There are many albums that are of interest for various reasons, but I guess what really attracts me to the entirety of an album is that it starts intriguingly and maintains my attention throughout. Here’s a prime example.
Alessandro D’Alessandro is a leading player of organetto, the Italian name for a diatonic button accordion (the sort that makes a different note on the push from the pull). Italy is a heartland of the manufacture of accordions of all kinds; D’Alessandro plays an instrument developed in collaboration with a leading maker, Castagnari, and their work together is described on the company’s website. It’s a three-row - that is, with three rows of melody buttons - which is usually diatonic, but this one has cunningly been made chromatic and so allows him to play and modulate in ways that would be impossible on a diatonic, while keeping the latter’s small size and sprightliness. (Not as small, though, as it’s drawn, looking more like a concertina, on the album cover, whose cheery cartoon style might give the impression that this is a children’s record).
Canzoni is a tour de force of D’Alessandro’s constantly unusual and innovative arrangements, featuring a variety of singers and instrumentalists, of songs and tunes by a range of mostly Italian composers. It doesn’t come across as an organetto showpiece; his highly skilled playing and techniques are subsumed to the creation of fully rounded, rich pieces of music, and only by checking the credits is it clear just how much of the sound comes from that instrument.
The full album title and subtitle translates as “Songs - for prepared and electronic organetto.” The use, though, of technology including looping and occasional effects, and percussion achieved by hitting the instrument’s woodwork, is so well integrated that there’s no sense of electronicky flash.
Prologo (Tiritera delle canzoni che volano), by D’Alessandro and singer David Riondino, joined by backing vocals, electric guitar, bass and percussion, is an uptempo patter song listing the many things the album’s songs and instrumentals are about. The solo “Azzurro” is a very Italian swirling waltz that develops into a lively conversation between D’Alessandro and himself using loops and instrument-slaps. Sergio Cammariere sings the flowing “Il Manichino” (“The mannequin”) to his limpid piano and D’Alessandro’s surging organetto. It tells of an ill-fated romance that begins: “With bright eyes and upturned eyelashes, and a dress designed by Cardin, she smiled at me through the window with her small, red mouth.”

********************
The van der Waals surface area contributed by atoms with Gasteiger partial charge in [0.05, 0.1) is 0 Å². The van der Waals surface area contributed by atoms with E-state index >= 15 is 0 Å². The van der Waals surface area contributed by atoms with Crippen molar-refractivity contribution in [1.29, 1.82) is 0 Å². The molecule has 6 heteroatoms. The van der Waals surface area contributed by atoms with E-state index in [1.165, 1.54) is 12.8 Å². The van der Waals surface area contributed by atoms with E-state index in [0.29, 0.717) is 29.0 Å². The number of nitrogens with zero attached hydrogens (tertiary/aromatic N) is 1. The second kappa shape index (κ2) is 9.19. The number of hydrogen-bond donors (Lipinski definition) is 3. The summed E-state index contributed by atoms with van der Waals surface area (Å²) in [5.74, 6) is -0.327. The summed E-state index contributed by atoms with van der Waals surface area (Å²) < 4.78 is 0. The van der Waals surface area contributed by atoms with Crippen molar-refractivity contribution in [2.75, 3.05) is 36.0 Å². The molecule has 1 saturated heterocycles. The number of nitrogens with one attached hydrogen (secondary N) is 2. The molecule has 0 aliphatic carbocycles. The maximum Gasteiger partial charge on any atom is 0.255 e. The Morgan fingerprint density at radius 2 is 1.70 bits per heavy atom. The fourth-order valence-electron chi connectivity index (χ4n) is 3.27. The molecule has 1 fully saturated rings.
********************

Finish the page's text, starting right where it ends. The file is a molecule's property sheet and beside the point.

The familiar “Can’t Help Falling In Love” gets a reflective treatment of organetto and echoing slide guitar. “Il Mare” is a sprightly organetto groove with marimba and glockenspiel, “I Giardini di Marzo” is a solo reflection on Lucio Battisti’s composition that moves from calm to rhythmic using looped hitting of the organetto as percussion.“Quello Che Non Voglio” (“What I don’t want”), with the light-touch vocal of Petra Magoni, organetto and double bass, lists the many things, up to death, that are not desired. “Bingeol” is a solo interpretation of Haig Hazdjian’s version of a traditional Armenian melody, and “Nu Hoppar Haren Kroka” a Swedish traditional tune joined by Daniele Sepe’s improvising tenor sax.
Mario, a lyric-filled song reflecting on a man’s life, by Pino Donaggio and Danilo Franchi, gets a powerful, passionate vocal from Peppe Voltarelli. Another high point of the album is a surprising solo instrumental arrangement and development of “I Shot The Sheriff” that would surely have delighted Bob Marley. The gentle solo “Sul Porto Di Livorno” has looped chuffing of bellows and tapping under the organetto melody with flourishes of spin-echo processing. In “Ritals,” by Gianmaria Testa, there’s a muttered dialogue between male and female voices over slow-moving drone organetto. Fito Pàez’s “Un Vestido Y Un Amor” is a sympathetic duet between organetto and Daniele di Bonaventura’s bandoneon.
D’Alessandro is the leader of Orchestra Bottoni, a big band of ten organetti plus bass, drums and singer Antonella Costanzo. A high energy treatment, with wha-wha organetto, of Franco Del Prete and James Senese's song Campagna appears here as a bonus track, recorded at a live show by the band on RAI Radio 3.